Is there a point at which a “movement” actually hits bottom? You know: like an addict? My only true experience with this was observing the British left in the 1970s and 1980s, reacting to the tectonic shift toward less state control in Britain and America. Instead of examining their own biases, challenging their own assumptions and thinking constructively about policy, they simply began talking to each other, 51yHDd+p4NL._SY346_PJlook-inside-v2,TopRight,1,0_SH20_split into factions, and, with each passing day, they got loopier and loopier. American liberalism had a less surreal intellectual collapse as well – degenerating into interest group leftism, as Reagan re-made the polity.

Reading the current conservative press (with the obvious exception of The American Conservative), it’s hard not to see the parallels. What was once Joe-Farah-style looniness is now mainstreamed; Newsmax is all over NRO; David Brooks’ idea of a revived version of early neo-conservatism is almost poignant in its level of denial. There appears to be nothing ever too far to the right, and the fervor of the true believers increasingly eclipses the worries of the doubters. Reading conservatives like Pete Wehner or David Brooks feels worthy but irrelevant. Watching conservatives like George Will and Charles Krauthammer effectively go over the cliff with the party is just dismaying. Seeing Peggy Noonan morph into Michelle Malkin may be entertaining in its incoherence, but it’s still not good for the republic.

And then you get to what one might call a “whole new level”. Take a new book by Diana West about how the Soviet Union “occupied” America under FDR and dictated foreign policy to serve communist interests. Here’s how the book advertizes itself:

If the Soviet penetration of Washington, D.C., was so wide and so deep that it functioned like an occupation …

If, as a result of that occupation, American statecraft became an extension of Soviet strategy …

If the people who caught on – investigators, politicians, defectors – and tried to warn the American public were demonized, ridiculed and destroyed for the good of that occupation and to further that strategy …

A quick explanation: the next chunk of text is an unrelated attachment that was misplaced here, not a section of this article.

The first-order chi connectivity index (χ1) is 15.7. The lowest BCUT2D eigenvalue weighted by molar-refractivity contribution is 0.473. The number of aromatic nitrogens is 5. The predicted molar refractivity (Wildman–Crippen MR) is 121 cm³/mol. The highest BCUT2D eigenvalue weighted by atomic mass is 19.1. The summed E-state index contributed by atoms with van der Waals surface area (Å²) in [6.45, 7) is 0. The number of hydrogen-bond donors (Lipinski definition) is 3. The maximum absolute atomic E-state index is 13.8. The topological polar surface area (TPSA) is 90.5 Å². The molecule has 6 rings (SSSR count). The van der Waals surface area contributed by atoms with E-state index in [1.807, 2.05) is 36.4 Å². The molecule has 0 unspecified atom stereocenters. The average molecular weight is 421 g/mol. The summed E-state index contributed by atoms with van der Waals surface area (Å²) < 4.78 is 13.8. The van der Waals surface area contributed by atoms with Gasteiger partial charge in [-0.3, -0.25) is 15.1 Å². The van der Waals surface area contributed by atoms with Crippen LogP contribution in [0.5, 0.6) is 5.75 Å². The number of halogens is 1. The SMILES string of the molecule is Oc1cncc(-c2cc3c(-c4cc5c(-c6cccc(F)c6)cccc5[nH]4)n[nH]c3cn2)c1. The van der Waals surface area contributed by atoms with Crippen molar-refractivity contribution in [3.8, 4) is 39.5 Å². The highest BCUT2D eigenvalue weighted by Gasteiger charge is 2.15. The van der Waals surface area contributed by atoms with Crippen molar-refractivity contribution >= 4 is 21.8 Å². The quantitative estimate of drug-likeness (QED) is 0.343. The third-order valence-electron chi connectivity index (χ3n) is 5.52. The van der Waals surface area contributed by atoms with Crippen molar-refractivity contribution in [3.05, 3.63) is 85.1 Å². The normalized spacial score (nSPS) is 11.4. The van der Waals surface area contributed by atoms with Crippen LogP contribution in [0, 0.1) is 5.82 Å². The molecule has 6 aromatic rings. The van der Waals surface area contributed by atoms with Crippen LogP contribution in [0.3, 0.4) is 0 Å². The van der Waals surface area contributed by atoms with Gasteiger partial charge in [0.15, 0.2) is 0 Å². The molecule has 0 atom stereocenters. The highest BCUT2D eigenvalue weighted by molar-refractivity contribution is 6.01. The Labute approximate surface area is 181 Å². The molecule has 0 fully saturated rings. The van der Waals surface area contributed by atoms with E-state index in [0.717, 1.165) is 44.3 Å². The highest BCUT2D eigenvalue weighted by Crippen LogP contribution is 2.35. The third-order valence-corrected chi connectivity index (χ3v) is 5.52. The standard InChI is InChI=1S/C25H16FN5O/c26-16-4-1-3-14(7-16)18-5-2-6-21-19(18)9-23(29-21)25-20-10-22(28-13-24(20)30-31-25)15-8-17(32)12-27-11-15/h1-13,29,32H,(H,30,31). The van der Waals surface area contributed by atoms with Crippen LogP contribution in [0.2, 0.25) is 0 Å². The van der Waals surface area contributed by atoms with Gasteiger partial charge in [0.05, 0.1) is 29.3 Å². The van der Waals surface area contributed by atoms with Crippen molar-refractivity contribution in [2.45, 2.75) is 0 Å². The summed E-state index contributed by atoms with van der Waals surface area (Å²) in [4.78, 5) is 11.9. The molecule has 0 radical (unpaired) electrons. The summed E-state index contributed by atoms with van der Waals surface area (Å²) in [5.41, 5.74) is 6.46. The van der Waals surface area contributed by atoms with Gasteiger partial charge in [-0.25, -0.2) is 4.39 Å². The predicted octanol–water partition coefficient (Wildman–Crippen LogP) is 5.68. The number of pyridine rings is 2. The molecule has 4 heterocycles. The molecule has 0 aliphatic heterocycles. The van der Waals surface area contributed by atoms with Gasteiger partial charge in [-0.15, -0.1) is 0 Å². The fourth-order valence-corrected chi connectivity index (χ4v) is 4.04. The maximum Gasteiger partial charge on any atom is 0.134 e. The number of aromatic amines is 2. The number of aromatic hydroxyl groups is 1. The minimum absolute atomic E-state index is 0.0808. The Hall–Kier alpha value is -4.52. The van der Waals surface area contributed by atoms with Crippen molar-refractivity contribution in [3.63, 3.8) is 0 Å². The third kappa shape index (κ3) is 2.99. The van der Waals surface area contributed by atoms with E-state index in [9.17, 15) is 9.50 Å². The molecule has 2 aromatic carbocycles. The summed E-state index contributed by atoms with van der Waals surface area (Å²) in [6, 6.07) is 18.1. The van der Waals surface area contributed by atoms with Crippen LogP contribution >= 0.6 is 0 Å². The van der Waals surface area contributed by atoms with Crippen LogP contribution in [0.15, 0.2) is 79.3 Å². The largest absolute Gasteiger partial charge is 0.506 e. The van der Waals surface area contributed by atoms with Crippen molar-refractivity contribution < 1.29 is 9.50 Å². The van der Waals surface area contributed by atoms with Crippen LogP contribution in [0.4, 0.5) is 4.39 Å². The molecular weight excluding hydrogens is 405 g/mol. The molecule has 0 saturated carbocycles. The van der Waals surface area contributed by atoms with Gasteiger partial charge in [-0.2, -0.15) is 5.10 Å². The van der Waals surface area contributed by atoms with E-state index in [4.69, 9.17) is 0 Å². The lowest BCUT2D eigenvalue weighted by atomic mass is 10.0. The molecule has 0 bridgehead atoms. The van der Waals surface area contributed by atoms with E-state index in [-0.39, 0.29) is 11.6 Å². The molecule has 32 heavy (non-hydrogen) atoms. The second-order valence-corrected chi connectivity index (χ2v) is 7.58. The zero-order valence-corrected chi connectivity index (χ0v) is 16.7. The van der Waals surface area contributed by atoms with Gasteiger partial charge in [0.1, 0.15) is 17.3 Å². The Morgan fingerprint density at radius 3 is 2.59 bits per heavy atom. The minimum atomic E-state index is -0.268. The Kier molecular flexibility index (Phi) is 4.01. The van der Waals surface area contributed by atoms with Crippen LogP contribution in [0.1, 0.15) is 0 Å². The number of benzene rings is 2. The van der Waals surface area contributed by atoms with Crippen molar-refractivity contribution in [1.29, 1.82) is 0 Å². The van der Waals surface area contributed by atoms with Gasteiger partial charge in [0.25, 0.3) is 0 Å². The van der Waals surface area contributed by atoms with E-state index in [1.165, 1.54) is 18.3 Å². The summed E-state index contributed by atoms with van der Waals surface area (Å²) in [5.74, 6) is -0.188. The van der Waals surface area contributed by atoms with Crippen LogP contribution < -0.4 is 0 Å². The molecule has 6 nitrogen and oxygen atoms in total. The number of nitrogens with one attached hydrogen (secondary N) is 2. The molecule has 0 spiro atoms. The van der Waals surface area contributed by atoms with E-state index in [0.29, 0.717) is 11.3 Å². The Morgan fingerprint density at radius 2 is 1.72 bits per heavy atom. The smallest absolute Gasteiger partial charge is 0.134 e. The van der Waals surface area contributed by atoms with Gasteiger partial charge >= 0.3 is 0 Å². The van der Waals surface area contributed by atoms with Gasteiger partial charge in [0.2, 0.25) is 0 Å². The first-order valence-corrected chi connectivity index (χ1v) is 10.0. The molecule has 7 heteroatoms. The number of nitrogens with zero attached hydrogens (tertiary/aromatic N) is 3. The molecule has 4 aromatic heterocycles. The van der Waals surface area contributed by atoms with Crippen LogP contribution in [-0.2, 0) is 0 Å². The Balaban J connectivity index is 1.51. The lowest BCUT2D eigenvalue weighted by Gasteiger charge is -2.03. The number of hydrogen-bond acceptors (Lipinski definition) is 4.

And if the truth was suppressed by an increasingly complicit Uncle Sam …

Would you feel betrayed?

Probably. But why all the question marks? And then you begin to inquire further and your eyes widen a little.  A few paragraphs into reading the debate, you realize that all of this is connected with the claim of a current huge conspiracy lying in plain sight – the Muslim Brotherhood’s grip on the White House. Obama is a closet Islamist, just as FDR was a closet Stalinist. It all makes sense now!

If you’re like me and steeped in this kind of ideological stew for a few decades, you immediately check on the slightly calmer voices in the anti-Communist historical universe. The result is both a relief – not everyone has gone bonkers – which is followed by more dismay, as you realize that even the people who lived their intellectual lives as passionate, revisionist anti-Communists and anti-anti-anti-Communists are now outliers in the conservative ranks.

So do yourself a favor and get a glimpse of the insanity now dominating what was once a vibrant intellectual culture by reading Ron Radosh’s devastating review of the book. (David Horowitz gives his side of the kerfuffle here.) Front Page offered West equal space to respond but she wisely refused (see her position here). After reading Radosh, you realize why. She’s got nothing. But she still has much of the movement right on her side. Radosh:

As a historian I normally would not have agreed to review a book such as this one.  But I changed my mind after seeing the reckless endorsements of its unhinged theories by a number of conservative individuals and organizations.

These included the Heritage Foundation which has hosted her for book promotions at a lunchtime speech and a dinner; Breitbart.com which is serializing America Betrayed; PJ Media which has already run three favorable features on West; Amity Shlaes, who writes unnervingly that West’s book, “masterfully reminds us what history is for: to suggest action for the present”; and by conservative political scientist and media commentator Monica Crowley, who called West’s book “A monumental achievement.”

Shlaes, whom I recall as previously sane, even calls West (presumably without irony) the “Michelangelo of denial.” Then you think this has to be the rock-bottom of the loony right, but stupidly read the comments under Radosh’s painstakingly thorough demolition. The “best” and first comment has this throw-away line:

Incidentally, Joe McCarthy was right.

Within a few more comments, we have a Birther; then we have this, claiming that these past affairs are not worth reading into because they pale in comparison with the treason in Washington today:

How about the fact that a number of mid East advisers working in the sate department [sic] are connected with CAIR or the Moslem Brotherhood?

Mercifully, there is some sanity among some Front Page readers and it elbows its way to the front at times. But check out the Amazon reviews. Anyone with any serious understanding of history gives it one star at most. The rest? Five stars! Seriously. There is no middle ground. My favorite review:

Where West’s contribution differs from anything else, thus far available, is that in addition to assimilating all of the most important aspects of the Soviet infestation she illustrates a parallel action on the part of the Islamists today. An understanding of the current Islamic penetration into our society, government and culture alike, is vitally important, and should be readily apparent.

My second favorite:

History that I never got in school.

You can say that again.